Welcome!

Agile Computing Authors: Dana Gardner, Elizabeth White, William Schmarzo, Janakiram MSV, Liz McMillan

Blog Feed Post

The Hype & Reality of Small Cells Performance

Heterogeneous networks (HetNets) consist of large (macro) cells with high transmit power (typically 5 W – 40 W) and small cells with low transmit power (typically 100 mW – 2 W). The small cells are distributed beneath the large cells and can run on the same frequency as the large cell (co-channel), or on a different frequency. As an evolution of the cellular architecture, HetNets and small cells have gained much attention as a technique to increase mobile network capacity and are today one of the hot topics in the wireless industry. Many of the initial deployments of small cells are of the co-channel type. Standards such as LTE have focused on incorporating techniques to improve the performance of co-channel deployments in earlier releases of the technology standard leaving the handling of multi-frequency deployment type to later releases. In all, operators today have multiple options of small cell deployment scenarios, operational techniques and technology roadmaps to choose from.

 

B1 - Figure 1 Heterogeneous Network Architecture.png

Figure 1 Simplified Heterogeneous Network Architecture.

 

To illustrate some of the deployment issues related to small cells, I will provide in this article a qualitative review of small cell performance and explore their impact on the operator's small cells deployment strategy. The focus is on co-channel deployments which aside from being common in this early stage of HetNet evolution, they provide for a complex radio frequency environment.

 

Throughput Performance: The overall throughput experienced by users on both downlink (base station to the mobile subscriber) and uplink (mobile to base station) paths will generally increase as small cells are deployed. This applies to both users camped on the macro cell and those on the small cells, but for different reasons:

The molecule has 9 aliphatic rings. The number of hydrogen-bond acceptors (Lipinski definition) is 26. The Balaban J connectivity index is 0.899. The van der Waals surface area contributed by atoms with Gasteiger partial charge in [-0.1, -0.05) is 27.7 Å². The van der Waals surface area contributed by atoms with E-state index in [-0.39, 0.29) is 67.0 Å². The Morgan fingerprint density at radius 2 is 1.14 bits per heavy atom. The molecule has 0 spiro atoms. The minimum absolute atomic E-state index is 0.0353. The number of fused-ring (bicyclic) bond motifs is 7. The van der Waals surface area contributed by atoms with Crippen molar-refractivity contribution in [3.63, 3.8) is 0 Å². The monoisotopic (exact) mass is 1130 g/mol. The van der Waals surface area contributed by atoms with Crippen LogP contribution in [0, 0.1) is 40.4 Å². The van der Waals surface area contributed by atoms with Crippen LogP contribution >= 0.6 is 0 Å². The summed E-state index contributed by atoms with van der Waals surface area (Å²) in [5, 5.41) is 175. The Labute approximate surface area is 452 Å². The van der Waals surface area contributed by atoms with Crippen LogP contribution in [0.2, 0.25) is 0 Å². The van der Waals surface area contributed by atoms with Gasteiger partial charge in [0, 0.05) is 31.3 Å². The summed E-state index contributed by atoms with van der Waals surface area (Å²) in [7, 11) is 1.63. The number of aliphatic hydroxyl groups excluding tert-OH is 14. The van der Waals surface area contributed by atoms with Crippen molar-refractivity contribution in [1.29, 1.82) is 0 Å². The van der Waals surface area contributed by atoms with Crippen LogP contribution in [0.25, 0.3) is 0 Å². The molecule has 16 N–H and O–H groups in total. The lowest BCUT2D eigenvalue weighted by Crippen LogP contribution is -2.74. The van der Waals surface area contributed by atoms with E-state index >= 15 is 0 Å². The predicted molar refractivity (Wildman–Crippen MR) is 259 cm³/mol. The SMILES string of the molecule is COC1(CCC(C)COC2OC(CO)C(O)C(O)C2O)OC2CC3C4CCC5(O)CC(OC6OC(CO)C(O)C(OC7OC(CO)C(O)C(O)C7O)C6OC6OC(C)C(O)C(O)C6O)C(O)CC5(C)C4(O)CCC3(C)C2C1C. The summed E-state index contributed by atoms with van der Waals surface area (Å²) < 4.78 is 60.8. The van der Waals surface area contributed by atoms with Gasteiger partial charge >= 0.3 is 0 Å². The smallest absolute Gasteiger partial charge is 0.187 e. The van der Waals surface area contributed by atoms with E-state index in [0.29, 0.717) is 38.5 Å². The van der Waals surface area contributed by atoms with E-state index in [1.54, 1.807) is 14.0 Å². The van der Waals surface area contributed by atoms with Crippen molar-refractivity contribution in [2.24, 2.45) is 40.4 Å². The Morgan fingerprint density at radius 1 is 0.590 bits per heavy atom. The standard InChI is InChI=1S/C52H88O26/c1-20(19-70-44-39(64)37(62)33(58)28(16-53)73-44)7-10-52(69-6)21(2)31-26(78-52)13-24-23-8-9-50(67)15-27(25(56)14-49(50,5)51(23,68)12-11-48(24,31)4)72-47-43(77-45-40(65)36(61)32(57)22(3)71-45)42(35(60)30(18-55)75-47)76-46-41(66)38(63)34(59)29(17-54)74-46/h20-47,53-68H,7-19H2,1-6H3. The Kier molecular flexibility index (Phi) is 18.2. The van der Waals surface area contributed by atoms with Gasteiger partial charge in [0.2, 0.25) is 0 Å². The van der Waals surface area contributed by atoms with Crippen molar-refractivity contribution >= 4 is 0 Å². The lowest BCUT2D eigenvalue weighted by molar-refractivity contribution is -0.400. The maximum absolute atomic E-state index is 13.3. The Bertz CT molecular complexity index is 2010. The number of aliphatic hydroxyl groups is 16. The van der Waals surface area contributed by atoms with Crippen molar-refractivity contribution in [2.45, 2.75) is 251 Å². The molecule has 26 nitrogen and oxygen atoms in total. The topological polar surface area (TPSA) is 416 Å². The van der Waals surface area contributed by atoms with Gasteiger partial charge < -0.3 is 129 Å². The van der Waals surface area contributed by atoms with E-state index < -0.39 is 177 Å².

1. The users on the macro cell will benefit as more small cells are added because fewer users will share the common capacity resources. Therefore, the more small cells are added, the better likelihood a user on the macro cell will experience higher throughput; meanwhile,
  2. Users on the small cell will experience better throughput than those on macro cell because of higher probability of line-of-sight connection to the serving base station.

 

If the mobile subscribers are uniformly distributed over the coverage area, then the likelihood a user will experience a certain level of throughput is approximately similar as the number of small cells increases. But in reality, the distribution of users is not uniform as they tend to concentrate in certain "traffic hotspots." In this case, a small cell in a traffic hotspot is expected to provide lower throughput than a small cell in a uniform user distribution area. In the meantime, a user on the macrocell will experience a more pronounced increase in throughput because a higher proportion of users are offloaded from the macro cell. As even more small cells are added, interference will increase leading to successively diminishing marginal increase in throughput.

 

This last note is an important one: small cells are beneficial up to a point. The user experience will be affected by the density of small cells with a diminishing marginal return followed by actual degradation of service as the number of small cells exceeds a certain threshold. When this threshold is reached depends on a number of factors that include the type of technology, morphology, and cell density and distribution. Inter-small cell interference is one factor that limits small cell performance. Another factor is that as we add more small cells, we create more 'cell-edge' regions within the coverage area of macrocells that can also limit performance as I will expand upon below.

 

The throughput performance will depend on the location of the small cells and their proximity to macrocells. A small cells close to a macrocell is more likely to be affected by interference than one located at the cell-edge resulting in lower throughput performance. Correspondingly, the performance will depend on the size of the macrocell, or rather, the macrocell density. Small cells deployed close to the cell edge of a large macrocell will provide better performance than those deployed in high-density macrocell area where the average radius is relatively small.

 

Throughput performance will also depend on the output power of the small cell. Simulations show that for a certain macrocell radius, higher power small cells provide better throughput performance than lower power ones given the same small cell base station density.